Gulfside Assembly (1923- )

Bathers in the Gulf of Mexico, Gulfside Assembly, ca. 1928
(Image Courtesy of the Schomburg Center, New York Public Library)

Gulfside Assembly was a segregated resort in Waveland, Mississippi, along the Mississippi Gulf Coast.  Unique among 20th century black resorts, it was created as a religious retreat owned by the Methodist Episcopal Church. The facility was founded by Robert E. Jones, the first African American bishop of the Methodist Episcopal Church, as the Gulfside Chautauqua Association.

Bishop Jones originated the idea of a recreational resort for blacks when he was invited to speak at Likeside Assembly, a white Methodist campground in Ohio. Noting that there were no similar facilities for blacks in his denominational district, which covered Texas, Louisiana, and Mississippi, he identified a section of land on the Gulf Coast in Waveland, Mississippi, 55 miles from his home office in New Orleans, as the site for that resort.  With the help of black and white churches and the small donations of hundreds of African Americans in the region, Jones raised $4,125.00 to purchase the 300 acre site on April 16, 1923.  An additional 316 coastal acres were leased from the State of Mississippi.

On January 24, 1924, the new resort called Gulfside Assembly was incorporated and opened. At that time only one building was on the property, a twenty-two bedroom mansion that had previously been occupied by descendants of President Andrew Jackson.  The mansion, called Jackson House, was not visible from the beach because of surrounding oak trees. Bishop Jones led the effort to restore it and convert it into a meeting house where black and white Methodists could quietly come together despite Mississippi’s strict racial segregation laws.  More important to blacks in the region, when it opened in 1924 Gulfside Assembly was the first facility on the entire Gulf Coast where African Americans could swim and use the beach.

From 1924 to 1939 Gulfside Assembly operated from April to August. Its activities included a YMCA, a summer school for Methodist pastors, and a summer seminary for prospective pastors.  The assembly also had Boys’ and Girls’ Reserves, 4-H and scouting events, and picnic facilities which were rented out to Methodist organizations.  The most important activity at the resort, however, the Poor Boys’ School, took place year round. The school taught a public school curriculum for impoverished black boys from throughout Mississippi.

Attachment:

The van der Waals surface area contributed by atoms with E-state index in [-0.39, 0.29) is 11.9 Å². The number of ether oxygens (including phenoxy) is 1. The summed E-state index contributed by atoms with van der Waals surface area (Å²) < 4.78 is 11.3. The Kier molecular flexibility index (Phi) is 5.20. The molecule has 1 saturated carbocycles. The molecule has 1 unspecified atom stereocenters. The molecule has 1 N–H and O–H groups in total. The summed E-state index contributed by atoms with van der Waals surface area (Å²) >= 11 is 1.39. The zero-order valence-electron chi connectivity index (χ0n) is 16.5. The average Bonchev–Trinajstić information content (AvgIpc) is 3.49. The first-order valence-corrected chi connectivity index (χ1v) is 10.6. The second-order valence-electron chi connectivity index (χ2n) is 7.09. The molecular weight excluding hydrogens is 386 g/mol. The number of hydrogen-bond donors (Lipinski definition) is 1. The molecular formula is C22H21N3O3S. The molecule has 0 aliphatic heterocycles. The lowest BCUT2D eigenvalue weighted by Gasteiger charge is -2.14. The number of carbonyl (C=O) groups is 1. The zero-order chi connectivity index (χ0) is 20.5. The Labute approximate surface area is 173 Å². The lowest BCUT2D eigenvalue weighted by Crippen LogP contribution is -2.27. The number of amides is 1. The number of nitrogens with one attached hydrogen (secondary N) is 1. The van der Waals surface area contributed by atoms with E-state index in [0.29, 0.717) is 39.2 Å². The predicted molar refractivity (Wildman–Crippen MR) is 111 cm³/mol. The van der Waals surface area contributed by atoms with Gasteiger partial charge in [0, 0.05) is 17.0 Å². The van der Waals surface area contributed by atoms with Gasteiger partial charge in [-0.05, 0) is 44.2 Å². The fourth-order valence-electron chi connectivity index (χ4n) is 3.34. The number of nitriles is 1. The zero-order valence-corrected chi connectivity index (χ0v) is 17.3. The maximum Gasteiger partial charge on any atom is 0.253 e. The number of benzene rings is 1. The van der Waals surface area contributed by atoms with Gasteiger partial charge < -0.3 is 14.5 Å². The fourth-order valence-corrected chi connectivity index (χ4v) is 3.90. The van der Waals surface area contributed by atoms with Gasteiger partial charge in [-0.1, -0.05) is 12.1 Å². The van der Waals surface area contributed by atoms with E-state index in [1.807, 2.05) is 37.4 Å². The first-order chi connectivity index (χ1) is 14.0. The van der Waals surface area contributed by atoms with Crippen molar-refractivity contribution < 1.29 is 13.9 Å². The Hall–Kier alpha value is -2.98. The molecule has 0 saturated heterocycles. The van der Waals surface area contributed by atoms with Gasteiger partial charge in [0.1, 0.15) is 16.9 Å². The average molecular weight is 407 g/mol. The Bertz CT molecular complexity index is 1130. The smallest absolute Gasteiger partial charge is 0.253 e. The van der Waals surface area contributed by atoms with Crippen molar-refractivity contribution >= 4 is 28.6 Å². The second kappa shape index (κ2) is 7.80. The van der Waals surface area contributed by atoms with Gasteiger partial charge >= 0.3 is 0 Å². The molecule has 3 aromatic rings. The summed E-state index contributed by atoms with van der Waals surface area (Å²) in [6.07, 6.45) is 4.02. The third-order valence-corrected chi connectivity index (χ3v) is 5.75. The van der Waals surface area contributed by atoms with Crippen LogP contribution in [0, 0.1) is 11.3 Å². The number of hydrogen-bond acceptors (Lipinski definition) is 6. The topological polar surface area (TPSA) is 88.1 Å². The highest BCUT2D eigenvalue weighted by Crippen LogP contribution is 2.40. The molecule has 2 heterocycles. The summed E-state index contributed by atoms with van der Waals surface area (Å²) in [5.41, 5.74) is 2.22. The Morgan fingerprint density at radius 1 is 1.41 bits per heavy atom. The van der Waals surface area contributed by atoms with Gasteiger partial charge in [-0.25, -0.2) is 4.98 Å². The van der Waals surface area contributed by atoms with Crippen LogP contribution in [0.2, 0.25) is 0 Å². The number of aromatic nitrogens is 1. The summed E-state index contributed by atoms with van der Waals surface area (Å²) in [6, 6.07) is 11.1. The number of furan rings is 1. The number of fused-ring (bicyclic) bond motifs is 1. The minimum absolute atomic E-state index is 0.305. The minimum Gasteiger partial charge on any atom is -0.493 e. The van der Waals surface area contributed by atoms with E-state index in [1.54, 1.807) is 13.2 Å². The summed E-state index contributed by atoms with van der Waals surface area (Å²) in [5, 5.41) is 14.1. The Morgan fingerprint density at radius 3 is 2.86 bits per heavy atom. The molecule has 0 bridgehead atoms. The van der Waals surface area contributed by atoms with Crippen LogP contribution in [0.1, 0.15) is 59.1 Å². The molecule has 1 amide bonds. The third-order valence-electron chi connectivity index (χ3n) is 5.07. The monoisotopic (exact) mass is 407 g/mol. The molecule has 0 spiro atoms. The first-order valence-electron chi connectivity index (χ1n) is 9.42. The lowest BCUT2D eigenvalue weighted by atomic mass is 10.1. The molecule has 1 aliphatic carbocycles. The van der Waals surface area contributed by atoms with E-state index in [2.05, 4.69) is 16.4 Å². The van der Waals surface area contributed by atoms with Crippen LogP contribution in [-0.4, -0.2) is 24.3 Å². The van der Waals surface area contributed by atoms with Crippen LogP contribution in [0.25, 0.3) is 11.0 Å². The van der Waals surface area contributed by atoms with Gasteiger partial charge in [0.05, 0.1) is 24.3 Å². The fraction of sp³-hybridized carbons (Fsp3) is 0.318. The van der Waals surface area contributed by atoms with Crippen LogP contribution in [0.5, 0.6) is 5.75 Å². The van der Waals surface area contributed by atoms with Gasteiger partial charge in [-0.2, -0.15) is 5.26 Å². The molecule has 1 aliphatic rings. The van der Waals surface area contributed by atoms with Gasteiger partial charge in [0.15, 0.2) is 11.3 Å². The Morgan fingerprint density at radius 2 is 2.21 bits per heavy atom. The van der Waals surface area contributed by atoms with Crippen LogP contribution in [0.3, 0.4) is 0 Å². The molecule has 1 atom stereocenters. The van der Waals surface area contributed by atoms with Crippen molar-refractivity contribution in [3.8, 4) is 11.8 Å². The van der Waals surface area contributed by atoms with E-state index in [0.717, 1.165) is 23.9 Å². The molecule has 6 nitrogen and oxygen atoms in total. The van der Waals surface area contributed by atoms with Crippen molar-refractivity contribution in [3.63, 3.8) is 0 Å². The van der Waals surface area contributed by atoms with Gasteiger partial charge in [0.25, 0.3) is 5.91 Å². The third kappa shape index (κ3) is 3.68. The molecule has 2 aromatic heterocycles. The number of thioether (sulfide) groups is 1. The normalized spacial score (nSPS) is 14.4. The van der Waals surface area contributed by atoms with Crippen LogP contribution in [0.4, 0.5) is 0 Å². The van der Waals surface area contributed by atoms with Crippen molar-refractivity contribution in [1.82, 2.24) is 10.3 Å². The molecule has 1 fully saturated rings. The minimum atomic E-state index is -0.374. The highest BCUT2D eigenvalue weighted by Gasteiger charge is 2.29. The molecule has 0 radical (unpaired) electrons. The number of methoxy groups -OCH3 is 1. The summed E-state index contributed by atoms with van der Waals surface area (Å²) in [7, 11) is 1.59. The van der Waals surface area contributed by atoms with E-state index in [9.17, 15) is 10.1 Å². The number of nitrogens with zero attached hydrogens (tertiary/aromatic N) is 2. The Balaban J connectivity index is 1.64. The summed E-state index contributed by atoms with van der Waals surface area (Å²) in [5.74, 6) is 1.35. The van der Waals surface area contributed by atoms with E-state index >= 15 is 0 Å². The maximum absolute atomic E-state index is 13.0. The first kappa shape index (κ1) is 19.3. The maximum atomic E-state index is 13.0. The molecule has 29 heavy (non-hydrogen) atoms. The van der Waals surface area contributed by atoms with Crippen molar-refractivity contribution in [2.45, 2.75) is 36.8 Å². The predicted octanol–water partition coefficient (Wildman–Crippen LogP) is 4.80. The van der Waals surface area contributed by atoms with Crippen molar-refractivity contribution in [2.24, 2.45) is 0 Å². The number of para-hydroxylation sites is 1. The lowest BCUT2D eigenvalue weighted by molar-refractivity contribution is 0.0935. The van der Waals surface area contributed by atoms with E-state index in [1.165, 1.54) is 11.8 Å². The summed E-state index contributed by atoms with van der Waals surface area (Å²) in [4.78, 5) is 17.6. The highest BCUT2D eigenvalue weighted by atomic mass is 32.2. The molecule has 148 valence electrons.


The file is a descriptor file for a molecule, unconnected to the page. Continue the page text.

In 1944, a Board of Trustees was established to preside over the resort. Over the next eight years they oversaw the construction of Brooks Chapel, the 100 room Gulfside Inn, the 1,000 seat Harry Hoosier Auditorium, and the Bishop’s house. All of these buildings were constructed with reinforced concrete to withstand disasters like the fire that destroyed the Jackson House in 1947.  By 1960, the year of Bishop Jones’s death, Gulfside Assembly had paid off its debts and had more than $200,000 in assets.

When black and white Methodists merged to create the United Methodist Church in 1968, Gulfside Assembly became racially integrated. Integration proved detrimental to the resort because it was no longer a core meeting place for black Methodists throughout the region, thus losing its original purpose.  Also Hurricane Camille, which struck the Gulf Coast in 1969, destroyed many of the buildings and afterwards resort trustees found it more difficult to raise funds for their restoration.  

White Methodist Bishops Mack B. Stokes and Ernest T. Dixon and laymen Wayne Calbert and Henry Harper fought to preserve the resort in the 1970s and 1980s and for the first time raised money outside the Methodist Church to rebuild some of the facility’s structures. Hurricane Katrina, however, completely destroyed Gulfside Assembly on August 20, 2005. In April 2006, with the help of the Community Aid Relief Effort (CARE), Gulfside Assembly was partly restored and began to help in the effort to rebuild the surrounding Gulf Coast communities.